The PRA publishes their 2022/2023 business plan
The PRA published their annual Business Plan, laying out 4 areas of strategic focus. As the pandemic hopefully draws to a close, the regulated firms will most likely witness significant changes to their "day-to-day" operations, with the Parliament focusing on the Future Regulatory Framework and increased scrutiny on adequate monitoring of climate change. In particular, the turmoil of changes will affect insurers, who will also be subject to the Solvency II review. As highlighted by Chief Executive Sam Woods, the PRA needs to be seen as having “an expanded role as a rule-maker and an increased focus on operational resilience.”
The PRA's strategy
The PRA's strategy will be based on 4 main goals:
- Retain and build on the strength of the banking and insurance sectors after reforms spurred by the financial crisis;
- Play a leading role in identifying new and emerging risks and developing international policy;
- support competitive and dynamic markets in the sectors that the PRA regulates;
- run an inclusive, efficient, and modern regulator within the central bank.
Let us take a short dive into them:
Retain And Build On The Strength Of The Banking And Insurance Sectors
Be At The Forefront Of Identifying New And Emerging Risks, And Developing International Policy
Large firms and a sample of smaller firms will be asked to report on how they have embedded the management of climate-related financial risks into their risk management frameworks. Starting 2022, the PRA will not focus solely on implementing a climate-risk strategy, but on active supervision of climate-related risks.
The PRA will identify and respond to risks and opportunities faced by regulated firms as they seek to digitalise their processes to reduce costs, retain existing customers, and attract new customers through digital channels.
Artificial Intelligence (AI) And Machine Learning
A Discussion Paper on AI will be published by the PRA in the later months of 2022, following research and findings of the AI Public-Private Forum (AIPPF).
Support Competitive And Dynamic Markets In The Sectors regulated by the PRA
Future regulatory framework review: a new Financial Services Bill is expected to go before Parliament later in 2022.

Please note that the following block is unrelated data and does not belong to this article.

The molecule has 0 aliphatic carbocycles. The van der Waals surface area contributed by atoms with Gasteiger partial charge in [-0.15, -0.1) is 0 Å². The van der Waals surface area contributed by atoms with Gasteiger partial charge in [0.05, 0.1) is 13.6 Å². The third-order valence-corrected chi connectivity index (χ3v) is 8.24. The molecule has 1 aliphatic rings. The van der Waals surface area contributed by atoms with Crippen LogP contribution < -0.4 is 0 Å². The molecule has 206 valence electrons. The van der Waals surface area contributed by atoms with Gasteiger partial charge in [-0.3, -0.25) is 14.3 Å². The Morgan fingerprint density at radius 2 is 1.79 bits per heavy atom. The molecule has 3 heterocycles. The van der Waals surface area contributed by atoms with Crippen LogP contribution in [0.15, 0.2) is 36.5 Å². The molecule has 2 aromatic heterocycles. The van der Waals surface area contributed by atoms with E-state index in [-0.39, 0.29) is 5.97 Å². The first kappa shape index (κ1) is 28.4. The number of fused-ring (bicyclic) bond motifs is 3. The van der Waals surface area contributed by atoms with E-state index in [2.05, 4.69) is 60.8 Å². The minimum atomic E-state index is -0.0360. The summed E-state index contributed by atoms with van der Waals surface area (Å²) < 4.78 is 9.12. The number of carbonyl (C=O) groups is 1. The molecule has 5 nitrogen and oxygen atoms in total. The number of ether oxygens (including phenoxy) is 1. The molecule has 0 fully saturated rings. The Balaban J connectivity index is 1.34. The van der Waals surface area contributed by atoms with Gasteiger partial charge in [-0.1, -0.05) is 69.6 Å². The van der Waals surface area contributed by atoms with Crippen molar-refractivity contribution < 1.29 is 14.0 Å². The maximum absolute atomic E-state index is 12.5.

Developing The PRA’s Policy Approach
Developing the PRA's approach to policy will encompass two elements: a discussion paper laying out the approach to prudential policymaking under the Future Regulatory Framework, and a new PRA rulebook.
In the aftermath of Brexit, the PRA will expand the list of jurisdictions to agree on memorandums with more engagement in shaping the UK as a "business-friendly" jurisdiction.
Run An Inclusive, Efficient, And Modern Regulator Within The Central Bank
If two words could sum up the PRA plans in this aspect, they would be "innovation" and "effectiveness", with the PRA stating that it would put emphasis on their employee's digital skills, at the same time enhancing their authorisations processes to boost quality standards and effective change management.
Whereas some of the elements laid out in the PRA strategy are a continuance of work already begun, there are quite a few highlights worth mentioning. Firstly, the PRA's focus on climate-related risks is a step forward from the plans on introducing sustainability disclosures into the "jump to action" stage, where they will become an integral part of reporting requirements for firms. This is not only connected to the PRA's objectives, but a higher-level strategy laid out in the Future Regulatory Framework.
Another development to follow is the Future Regulatory Framework (FRF), which outlines how the financial services regulatory framework should be adapted to future challenges and how regulations will reflect the UK's new position post-Brexit. The FRF outlines HM Treasury’s proposals and emphasizes an increasing focus on increasing the competitiveness of the UK financial market through the secondary objectives of the Prudential Regulation Authority and the Financial Conduct Authority. The PRA and FCA will be obliged to provide annual reports on performance, based on their growth and competitiveness objectives and long-term goals. In addition, climate change and the race to net-zero will be set as a regulatory principle to align with the EU's goal of a net-zero economy by 2050.